Argument for focusing on Wealth Inequality evaporates. Will this stop Mr. Obama in his speech tomorrow?

Posted on January 27, 2014 by


Mr. Obama continues to focus on wealth inequality as the causal force driving lack of opportunity, and is expected to push to some degree in his SOTU speech.  As we discussed last month, Mr. Obama asserts this is “the defining challenge of our time.”  Notice the reason this is so important: it is a difficult moral or political case to make that wealth inequality per se is something that we ought to fight.  I often challenge my students to identify any biblical case against wealth inequality as inequality itself, separate from legitimate concerns for the poor.  Of course there are many verses which rightly drive our concern for the poor, but the usual arguments are at root fallacious zero-sum game thinking–the wealthy are rich precisely because they have taken from the poor.  In this thinking, for me to have more means you must inevitably have less.  Indeed, I believe that is behind much of the left’s thinking on wealth inequality and income mobility–somehow as the rich are getting a larger share of the income, there are fewer resources left to help the poor (for such things as education and social programs).  We showed a few links last month showing that so-called government investments in education and infrastructure have not “withered” as claimed, but have grown dramatically as income inequality has risen.  But think about the issue of the rich “getting a larger share,” as if somehow its a collective splitting of a  fixed pie, independent of the amount each person produces (as judged by the social imputation process of free markets).  It is precisely this type of collectivist thinking that allows people to ignore the questionable morality of forcibly taking from one person to give to another.

But a key piece of this collectivist armor is that idea that rising wealth inequality leads to fewer opportunities for those on the lower rungs.  That idea suffered a devestating body blow last week when a report being published by the highly respected National Bureau of Economic Research (NBER) showed that income mobility (e.g., the ability of people born poor to rise to middle or upper class) has been essentially the same for the last several decades.   The authors hailed from Harvard, UC Berkeley and the U.S. Treasury; hardly bastions of right-wing thinking, so this is going to be difficult for intellectuals on the left to dismiss.  The question is will it force Mr. Obama to tone down his populist rhetoric?  I think it may well change the terminology, but it will be very difficult for him to abandon this line of attack.  He is on very untenable ground with respect to the economy; median income has dropped substantially even after the so-called recovery began (see below from D Short) and while the number of millionaires is rising rapidly.  He must have something to blame for this, or his own policies will necessarily be questioned.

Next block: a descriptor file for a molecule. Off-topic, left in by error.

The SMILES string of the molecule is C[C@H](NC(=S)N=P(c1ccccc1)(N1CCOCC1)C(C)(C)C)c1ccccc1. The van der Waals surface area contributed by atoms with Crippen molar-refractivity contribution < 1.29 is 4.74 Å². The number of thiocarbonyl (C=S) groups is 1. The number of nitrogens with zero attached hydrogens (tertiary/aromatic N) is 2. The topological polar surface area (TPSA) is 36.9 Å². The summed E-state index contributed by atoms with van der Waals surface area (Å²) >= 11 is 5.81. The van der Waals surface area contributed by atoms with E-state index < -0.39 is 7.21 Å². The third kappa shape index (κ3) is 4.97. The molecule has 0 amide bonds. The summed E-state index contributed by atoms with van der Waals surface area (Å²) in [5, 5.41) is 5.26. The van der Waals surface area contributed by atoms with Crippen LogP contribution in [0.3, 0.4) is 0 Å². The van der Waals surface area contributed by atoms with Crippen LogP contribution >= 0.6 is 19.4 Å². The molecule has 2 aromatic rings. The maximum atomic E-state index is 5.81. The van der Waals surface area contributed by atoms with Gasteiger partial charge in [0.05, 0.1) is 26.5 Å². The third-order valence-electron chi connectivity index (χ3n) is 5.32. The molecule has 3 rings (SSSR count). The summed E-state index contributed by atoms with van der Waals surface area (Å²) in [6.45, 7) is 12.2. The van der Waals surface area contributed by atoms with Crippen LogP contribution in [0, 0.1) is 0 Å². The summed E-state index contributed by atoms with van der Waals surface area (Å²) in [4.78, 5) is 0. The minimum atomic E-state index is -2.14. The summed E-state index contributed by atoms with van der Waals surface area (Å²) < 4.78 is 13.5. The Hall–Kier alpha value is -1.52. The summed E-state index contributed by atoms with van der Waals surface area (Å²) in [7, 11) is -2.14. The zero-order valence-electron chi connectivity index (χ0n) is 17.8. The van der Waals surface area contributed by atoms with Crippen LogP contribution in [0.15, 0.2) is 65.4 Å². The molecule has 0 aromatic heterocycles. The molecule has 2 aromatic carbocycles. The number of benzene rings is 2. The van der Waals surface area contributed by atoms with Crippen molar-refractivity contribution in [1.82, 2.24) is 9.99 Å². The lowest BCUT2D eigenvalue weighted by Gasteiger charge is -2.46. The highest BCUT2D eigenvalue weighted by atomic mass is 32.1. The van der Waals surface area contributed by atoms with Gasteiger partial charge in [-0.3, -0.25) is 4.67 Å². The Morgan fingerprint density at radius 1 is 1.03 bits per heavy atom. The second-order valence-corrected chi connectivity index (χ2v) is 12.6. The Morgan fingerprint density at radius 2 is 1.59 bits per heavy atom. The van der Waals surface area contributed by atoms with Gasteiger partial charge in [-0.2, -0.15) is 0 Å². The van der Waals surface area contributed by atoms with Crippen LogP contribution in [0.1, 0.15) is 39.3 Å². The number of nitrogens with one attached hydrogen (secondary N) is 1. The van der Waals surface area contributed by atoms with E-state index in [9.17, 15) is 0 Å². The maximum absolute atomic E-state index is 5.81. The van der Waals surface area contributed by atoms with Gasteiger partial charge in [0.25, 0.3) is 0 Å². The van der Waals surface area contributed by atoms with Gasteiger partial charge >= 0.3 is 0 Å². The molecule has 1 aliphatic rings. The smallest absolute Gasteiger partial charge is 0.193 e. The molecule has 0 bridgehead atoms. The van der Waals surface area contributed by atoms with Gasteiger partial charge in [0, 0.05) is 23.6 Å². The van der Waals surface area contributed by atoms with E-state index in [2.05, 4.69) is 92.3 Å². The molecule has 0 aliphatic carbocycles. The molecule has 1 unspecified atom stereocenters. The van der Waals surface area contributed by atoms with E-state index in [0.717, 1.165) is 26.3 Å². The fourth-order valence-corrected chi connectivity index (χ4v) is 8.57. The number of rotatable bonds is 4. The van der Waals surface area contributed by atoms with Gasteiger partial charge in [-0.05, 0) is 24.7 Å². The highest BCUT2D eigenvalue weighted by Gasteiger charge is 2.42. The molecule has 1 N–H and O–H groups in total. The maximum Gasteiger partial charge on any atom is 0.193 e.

Mr. Obama’s rhetoric may just be more “muddying the water” to avoid blame for the current economic realities.  But I don’t expect stubborn things like facts to get in the way of the narrative–but let’s watch tomorrow and find out!